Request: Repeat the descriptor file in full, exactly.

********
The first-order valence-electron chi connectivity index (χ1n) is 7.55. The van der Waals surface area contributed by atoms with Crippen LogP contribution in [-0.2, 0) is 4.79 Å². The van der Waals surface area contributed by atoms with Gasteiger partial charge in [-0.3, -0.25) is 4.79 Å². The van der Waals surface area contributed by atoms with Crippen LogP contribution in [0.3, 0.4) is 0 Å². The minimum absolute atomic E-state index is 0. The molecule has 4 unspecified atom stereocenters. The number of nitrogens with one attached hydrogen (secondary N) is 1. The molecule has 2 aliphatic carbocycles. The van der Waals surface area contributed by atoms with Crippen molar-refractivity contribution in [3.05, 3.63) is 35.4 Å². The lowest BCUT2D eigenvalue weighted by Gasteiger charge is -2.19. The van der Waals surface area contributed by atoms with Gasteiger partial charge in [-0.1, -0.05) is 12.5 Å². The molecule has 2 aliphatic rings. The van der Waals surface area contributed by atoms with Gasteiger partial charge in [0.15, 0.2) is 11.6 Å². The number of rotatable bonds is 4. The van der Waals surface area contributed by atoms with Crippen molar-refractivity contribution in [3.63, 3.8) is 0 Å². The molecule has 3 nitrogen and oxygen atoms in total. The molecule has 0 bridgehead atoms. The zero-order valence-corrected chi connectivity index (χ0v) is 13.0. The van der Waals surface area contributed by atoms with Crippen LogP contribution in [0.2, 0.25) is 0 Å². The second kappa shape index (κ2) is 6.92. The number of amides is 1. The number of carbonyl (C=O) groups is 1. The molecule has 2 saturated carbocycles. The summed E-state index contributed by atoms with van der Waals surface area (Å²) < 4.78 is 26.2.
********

The first-order valence-electron chi connectivity index (χ1n) is 7.55. The van der Waals surface area contributed by atoms with Crippen LogP contribution in [-0.2, 0) is 4.79 Å². The van der Waals surface area contributed by atoms with Gasteiger partial charge in [-0.3, -0.25) is 4.79 Å². The van der Waals surface area contributed by atoms with Crippen LogP contribution in [0.3, 0.4) is 0 Å². The minimum absolute atomic E-state index is 0. The molecule has 4 unspecified atom stereocenters. The number of nitrogens with one attached hydrogen (secondary N) is 1. The molecule has 2 aliphatic carbocycles. The van der Waals surface area contributed by atoms with Crippen molar-refractivity contribution in [3.05, 3.63) is 35.4 Å². The lowest BCUT2D eigenvalue weighted by Gasteiger charge is -2.19. The van der Waals surface area contributed by atoms with Gasteiger partial charge in [-0.1, -0.05) is 12.5 Å². The molecule has 2 aliphatic rings. The van der Waals surface area contributed by atoms with Gasteiger partial charge in [0.15, 0.2) is 11.6 Å². The number of rotatable bonds is 4. The van der Waals surface area contributed by atoms with Crippen molar-refractivity contribution in [3.63, 3.8) is 0 Å². The molecule has 3 nitrogen and oxygen atoms in total. The molecule has 0 bridgehead atoms. The zero-order valence-corrected chi connectivity index (χ0v) is 13.0. The van der Waals surface area contributed by atoms with Crippen LogP contribution in [0.2, 0.25) is 0 Å². The second kappa shape index (κ2) is 6.92. The number of amides is 1. The number of carbonyl (C=O) groups is 1. The molecule has 2 saturated carbocycles. The summed E-state index contributed by atoms with van der Waals surface area (Å²) < 4.78 is 26.2.